Maune: For Hodges moving our headquarters to Washington definitely was a financial gain moving here from the East coast. Enduro Binders produces something similar to us. We can call them and say, “our machine is down” and they’ll respond immediately, “bring it on up here and we'll take care of you.” I think that's what makes Washington stand out. The relationships and comradery is so valued by the entire community.
Archer: Transportation is also a pretty decent thing for us because we're in the center of the country. We're shipping products to the east and west coast. We don't have to go all the way across the country to get it there.
James: Our location is one of the only two manufacturers West of the Mississippi that have any significance. Our competition is in the Southeast part of the United States and the East coast. It's a significant part of our cost to deliver a large power transformer. When we travel from here versus someone traveling from Virginia, Georgia or Pennsylvania, it's an advantage for us, which makes the Washington location a great place to be.
Where do you anticipate the largest changes in the industrial sector in the next five years?
Archer: There’s a laundry list of potential new changes that leads us all to answer some important questions: how much data do we really look at for a machine or for a company and how do we manage that sort of thing, how do we maintain different levels of cybersecurity, advanced cybersecurity, where is industrial internet going to take companies? What becomes difficult is figuring out what is something that is a newer technology that we need to embrace versus the next shiny thing to go chasing after. It’s not an easy thing certainly, but from our standpoint, it is staying focused on what made you successful and being open to these new elements and figuring out if those things work into what we're focused on.
Sallaberry: Smart technology is coming our way and we'd better embrace it. Embrace the right ones, but we better embrace it. Whether it's incorporated into the equipment that we build or whether it's embedded into the processes that we employ to make that product, technology is going to play a huge role in whether we grow or whether we stagnate.
James: We're adapting some of our design and manufacturing technologies to accommodate for new energies that are replacing coal. It's now cheaper to generate a kilowatt of electricity through a wind turban than a coal fired plant. It is 70% renewable energy. That's a market that we're having to adapt to and this is a different customer that we have to adapt to as well. I could probably hire a couple of hundred more people just for the renewables market right now. It's that hot in the United States right now.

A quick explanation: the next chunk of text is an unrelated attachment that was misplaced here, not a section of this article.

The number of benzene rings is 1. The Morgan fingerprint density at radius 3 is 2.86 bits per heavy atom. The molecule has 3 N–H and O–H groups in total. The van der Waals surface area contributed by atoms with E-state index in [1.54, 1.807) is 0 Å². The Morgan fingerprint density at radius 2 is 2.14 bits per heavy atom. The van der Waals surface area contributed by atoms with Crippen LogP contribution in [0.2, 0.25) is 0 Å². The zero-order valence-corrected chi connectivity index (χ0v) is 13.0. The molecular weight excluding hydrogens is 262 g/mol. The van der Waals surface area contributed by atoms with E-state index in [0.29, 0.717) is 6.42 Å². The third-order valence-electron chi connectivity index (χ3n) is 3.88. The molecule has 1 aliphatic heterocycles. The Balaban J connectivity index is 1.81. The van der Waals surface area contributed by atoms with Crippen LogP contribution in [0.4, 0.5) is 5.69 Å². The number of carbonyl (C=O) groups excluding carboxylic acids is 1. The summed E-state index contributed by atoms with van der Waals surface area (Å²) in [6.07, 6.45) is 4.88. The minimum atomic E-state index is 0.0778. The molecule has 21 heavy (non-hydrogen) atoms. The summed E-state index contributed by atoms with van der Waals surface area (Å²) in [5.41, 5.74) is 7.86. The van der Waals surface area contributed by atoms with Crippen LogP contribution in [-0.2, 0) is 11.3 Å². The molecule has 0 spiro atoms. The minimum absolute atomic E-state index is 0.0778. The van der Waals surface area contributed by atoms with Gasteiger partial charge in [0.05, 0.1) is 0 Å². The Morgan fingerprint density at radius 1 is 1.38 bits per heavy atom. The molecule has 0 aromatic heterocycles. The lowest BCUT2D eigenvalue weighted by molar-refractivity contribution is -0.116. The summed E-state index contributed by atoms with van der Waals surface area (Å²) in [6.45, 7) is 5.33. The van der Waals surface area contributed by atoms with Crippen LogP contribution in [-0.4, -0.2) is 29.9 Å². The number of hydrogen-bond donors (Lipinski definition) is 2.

Maune: I think for us it's going to be technology while knowing our customers, trying to understand what our customers are going to want. That's going to be important for us. Trying to anticipate desires, but ahead of time what are they going to want next.
If an industry was interested in looking in Washington, what would you highlight to help them make that decision?
James: The quality of life and good work ethic in Washington makes it worth living and working here. Weg is really kind of new to business in the United States as a whole. We really got over here just within the past five years and Washington makes us want to continue to grow in the U.S.
Archer: Companies within Washington support the community. There seems to be a lot of energy around making sure people get helped through service organizations that are added on as a component.
Maune: The fact that we already have an industrial structure and diversity in manufacturing out here makes Washington a great place to be. We all can network with each other daily which is the spirit of Washington.
Sallaberry: Corporations are recognizing a greater responsibility, being part of the community and giving back to the community. I'm not seeing many places in the country that have the active volunteerism that this community has. It makes this place different, which is why it’s great to live and work here. Everything else in the Washington area has so much going for it: the quality of life, the social scene in downtown, great schools, and health care, but it seems like the one missing piece is affordable, middle class housing.